You know, Jesus had this way of using parables to get around our defenses, to get around that persona that we present to others. Parables are stories.
Our Presiding Bishop, Michael Curry talks about meeting a priest out in Utah a couple years ago, who after the 2016 election brought together people in the town where he lives, red and blue, and brought them together, not to debate issues although they talked issues. He invited them to engage the issue not from trying to convince the other, but tell us the story of your life that brought you to the conclusion that you happen to hold. That shifts things. That creates common ground, because for everybody, there’s a story. His daddy used to say, don’t judge a book by its cover, read the book, because there is a story there.
A friend of mine said, one of the reasons God told Moses to take off his shoes in Exodus, is because God was about to tell Moses his story. And whenever someone reveals the story of their life, that ground on which they’re standing is holy ground. That’s the common ground: we’re human, and we’ve got a story. And if I listen to yours, and you to mine, we may not agree on a whole lot, but we’ll understand each other. And that produces common ground.
The texts of Advent and Christmas shimmer with the light that God brings into our midst as we hear in John’s Gospel: The light shines in the darkness, and the darkness did not overcome it (John 1:5). Yet if we lean too quickly toward the light, we miss seeing one of the greatest gifts this season has to offer us: that the deepest darkness is the place where God comes to us. In the womb, in the night, in the dreaming; when we are lost, when our world has come undone, when we can’t see the next step on the path; in all the darkness that attends our life, whether hopeful darkness or horrendous, God meets us. God’s first priority is not to do away with the dark but to be present to us in the darkness. I will give you the treasures of darkness, God says in Isaiah 45:3, and riches hidden in secret places. For the Christ who was born two millennia ago, for the Christ who seeks to be born in us this day, the darkness is where incarnation begins. New life.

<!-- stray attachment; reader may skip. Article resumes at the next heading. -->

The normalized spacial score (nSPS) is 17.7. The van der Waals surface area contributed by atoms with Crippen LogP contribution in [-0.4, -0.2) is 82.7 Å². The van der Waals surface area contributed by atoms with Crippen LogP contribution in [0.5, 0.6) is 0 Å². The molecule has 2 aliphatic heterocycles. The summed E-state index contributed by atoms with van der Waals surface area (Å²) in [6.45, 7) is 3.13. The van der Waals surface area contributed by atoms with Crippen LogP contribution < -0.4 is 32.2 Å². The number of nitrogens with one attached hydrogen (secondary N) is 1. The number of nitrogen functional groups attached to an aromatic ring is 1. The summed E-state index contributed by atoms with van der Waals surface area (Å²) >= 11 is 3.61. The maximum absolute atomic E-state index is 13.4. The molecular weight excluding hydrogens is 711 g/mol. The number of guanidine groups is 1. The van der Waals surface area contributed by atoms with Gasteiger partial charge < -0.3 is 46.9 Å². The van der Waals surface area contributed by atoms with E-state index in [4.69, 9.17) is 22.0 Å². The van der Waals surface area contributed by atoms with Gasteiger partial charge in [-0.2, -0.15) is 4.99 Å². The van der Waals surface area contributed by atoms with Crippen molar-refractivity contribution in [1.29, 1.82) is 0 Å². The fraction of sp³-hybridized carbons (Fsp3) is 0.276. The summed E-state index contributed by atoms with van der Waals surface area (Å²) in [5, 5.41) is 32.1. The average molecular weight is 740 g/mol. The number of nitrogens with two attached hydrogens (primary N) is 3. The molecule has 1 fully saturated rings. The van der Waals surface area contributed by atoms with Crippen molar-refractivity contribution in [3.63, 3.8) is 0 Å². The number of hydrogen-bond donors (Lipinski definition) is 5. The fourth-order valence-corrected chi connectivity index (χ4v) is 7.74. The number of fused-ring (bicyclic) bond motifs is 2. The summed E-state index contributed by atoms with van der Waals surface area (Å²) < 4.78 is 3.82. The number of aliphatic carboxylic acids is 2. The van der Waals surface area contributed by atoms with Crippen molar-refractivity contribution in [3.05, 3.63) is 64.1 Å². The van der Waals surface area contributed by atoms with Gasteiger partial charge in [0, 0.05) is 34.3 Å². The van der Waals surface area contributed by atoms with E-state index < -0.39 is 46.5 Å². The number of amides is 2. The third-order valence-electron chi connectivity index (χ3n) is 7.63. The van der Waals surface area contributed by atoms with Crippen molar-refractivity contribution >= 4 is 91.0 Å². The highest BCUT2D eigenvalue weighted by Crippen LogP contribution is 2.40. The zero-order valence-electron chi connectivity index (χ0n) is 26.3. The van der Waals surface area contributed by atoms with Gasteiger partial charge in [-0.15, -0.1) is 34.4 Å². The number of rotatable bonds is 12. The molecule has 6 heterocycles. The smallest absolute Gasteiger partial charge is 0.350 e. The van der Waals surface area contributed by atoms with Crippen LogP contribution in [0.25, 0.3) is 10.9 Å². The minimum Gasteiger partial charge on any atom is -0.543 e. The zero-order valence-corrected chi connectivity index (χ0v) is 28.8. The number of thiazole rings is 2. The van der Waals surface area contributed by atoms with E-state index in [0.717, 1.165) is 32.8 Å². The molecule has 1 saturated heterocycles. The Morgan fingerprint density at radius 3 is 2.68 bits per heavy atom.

Take some time this Advent and Christmas season, to dig deep and think about who you really are. Who am I at my core? Ask God to meet you there, at the core of your very being. What are the precious stories of your life?
This Christmas will be a little different for most of us, so why not try something new. Perhaps set aside holy time, on holy ground to share a personal, from the core, story with the people you are hunkered down with during this shut down – your spouse, your partner, your kids, your friends, your roommate.
In this Sunday’s gospel, John in the wilderness is testifying to the light. He is clear that it is not about him; he is simply here to point to the light. Though the light is among us, he says, we do not know it. But the light is here, now, today and the light is here to mend and restore us.
I end with a Mending Blessing from Jan Richardson:
O my friend, take heart.
The work of repair is aching in its slowness and beautiful in the inches by which it will arrive.
Do not pray to be patient but to persist.
Ask for the endurance that helps us learn to breathe in the midst of fear, to love in the presence of sorrow, to dream within the rending of the world that might be made. Amen.